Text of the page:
The United Nations has launched an investigation into whether Iain Duncan Smith's disability benefit changes have led to "grave or systemic violations" of disabled people's human rights.
The UN's Committee on the Rights of Persons with Disabilities (CRPD), which is carrying out the unprecedented inquiry, has the power to launch a formal probe if it receives "reliable information" that human rights violations have occurred in a country signed up to the UN Convention on the Rights of Persons with Disabilities (UNCRPD).
This comes after a report last month by the Just Fair coalition suggested that the UK had descended from being an international leader in disability rights to being in danger of becoming a "systematic violator of these same rights".
The committee refused to confirm or deny that it was investigating the UK, as its investigations are "confidential". However, former CPRD member professor Gabor Gombos, told a conference in June that the CRPD had "started its first inquiry procedure against the United Kingdom”, as reported by the Disability News Service.
He said formal probes are launched in circumstances "where the issue has been raised and the government did not really make effective actions to fix the situation. He added: "It is a very high threshold thing; the violations should really be grave and very systemic."
This is not the first time the United Nations has waded into British political debates, as UN aide Raquel Rolnik called for the U.K earlier this year to ditch its controversial "bedroom tax" policy.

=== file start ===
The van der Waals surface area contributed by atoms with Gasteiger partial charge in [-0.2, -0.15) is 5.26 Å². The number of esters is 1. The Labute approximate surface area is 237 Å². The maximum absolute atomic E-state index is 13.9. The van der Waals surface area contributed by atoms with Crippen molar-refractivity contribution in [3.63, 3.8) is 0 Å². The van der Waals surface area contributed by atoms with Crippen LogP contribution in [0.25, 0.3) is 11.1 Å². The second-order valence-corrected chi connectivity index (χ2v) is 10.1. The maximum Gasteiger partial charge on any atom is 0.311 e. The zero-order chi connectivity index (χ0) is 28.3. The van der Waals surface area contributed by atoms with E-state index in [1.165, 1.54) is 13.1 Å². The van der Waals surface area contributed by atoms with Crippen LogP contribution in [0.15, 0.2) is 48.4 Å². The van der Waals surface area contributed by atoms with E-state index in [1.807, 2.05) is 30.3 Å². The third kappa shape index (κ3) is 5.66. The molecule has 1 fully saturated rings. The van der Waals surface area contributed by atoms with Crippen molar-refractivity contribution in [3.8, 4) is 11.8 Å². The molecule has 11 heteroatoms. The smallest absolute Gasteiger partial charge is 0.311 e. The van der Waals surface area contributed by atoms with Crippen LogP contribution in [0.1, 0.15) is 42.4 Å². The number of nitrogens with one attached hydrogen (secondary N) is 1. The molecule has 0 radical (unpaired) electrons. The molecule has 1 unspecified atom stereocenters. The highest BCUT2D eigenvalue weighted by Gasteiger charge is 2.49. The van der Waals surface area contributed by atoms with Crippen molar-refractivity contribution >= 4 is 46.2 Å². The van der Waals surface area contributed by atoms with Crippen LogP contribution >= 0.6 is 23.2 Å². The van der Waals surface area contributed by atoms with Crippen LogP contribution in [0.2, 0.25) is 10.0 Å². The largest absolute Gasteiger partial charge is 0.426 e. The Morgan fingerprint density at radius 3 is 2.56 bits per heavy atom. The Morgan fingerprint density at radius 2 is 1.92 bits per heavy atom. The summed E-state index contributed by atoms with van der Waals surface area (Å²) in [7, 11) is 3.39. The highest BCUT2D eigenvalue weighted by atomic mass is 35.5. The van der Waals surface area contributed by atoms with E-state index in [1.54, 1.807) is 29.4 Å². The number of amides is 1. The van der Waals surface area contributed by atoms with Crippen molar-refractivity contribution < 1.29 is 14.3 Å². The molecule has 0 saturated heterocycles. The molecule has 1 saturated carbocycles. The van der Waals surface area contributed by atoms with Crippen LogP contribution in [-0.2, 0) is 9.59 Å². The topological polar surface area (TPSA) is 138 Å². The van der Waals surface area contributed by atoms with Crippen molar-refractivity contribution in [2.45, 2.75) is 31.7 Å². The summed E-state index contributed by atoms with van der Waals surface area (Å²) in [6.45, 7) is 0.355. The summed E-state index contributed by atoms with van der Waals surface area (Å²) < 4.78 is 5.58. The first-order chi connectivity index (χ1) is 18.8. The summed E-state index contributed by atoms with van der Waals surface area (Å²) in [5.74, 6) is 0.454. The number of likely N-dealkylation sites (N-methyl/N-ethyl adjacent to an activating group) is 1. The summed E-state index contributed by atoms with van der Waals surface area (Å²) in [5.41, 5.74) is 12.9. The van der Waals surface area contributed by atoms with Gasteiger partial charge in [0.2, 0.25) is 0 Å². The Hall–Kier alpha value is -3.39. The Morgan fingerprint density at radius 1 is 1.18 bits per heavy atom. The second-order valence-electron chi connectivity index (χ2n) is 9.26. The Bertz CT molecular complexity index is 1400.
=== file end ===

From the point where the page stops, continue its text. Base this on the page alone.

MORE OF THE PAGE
Rolnik's report was dismissed as a "misleading Marxist diatribe" by Tory ministers, with the UN later telling HuffPost UK that she had been subject to a "blizzard of misinformation" and "xenophobic" tabloid reports.
The UN's latest inquiry sparked further fury from Tory MPs, with one backbenchers labeling UN officials "idiots". Conservative MP Michael Ellis said: "This politically motivated loony left decision brings the UN organisation in to disrepute.
"At a time when there are grave international crises around the world and when in dozens of countries around the world there are no benefits available, this absurd decision is made to attack our country which rightly does more than almost any other to protect the rights of disadvantaged people from all walks of life."
A spoeksperson for the Department for Work and Pensions said: "This Government is committed to supporting disabled people and we continue to spend around £50bn a year on disabled people and their services."
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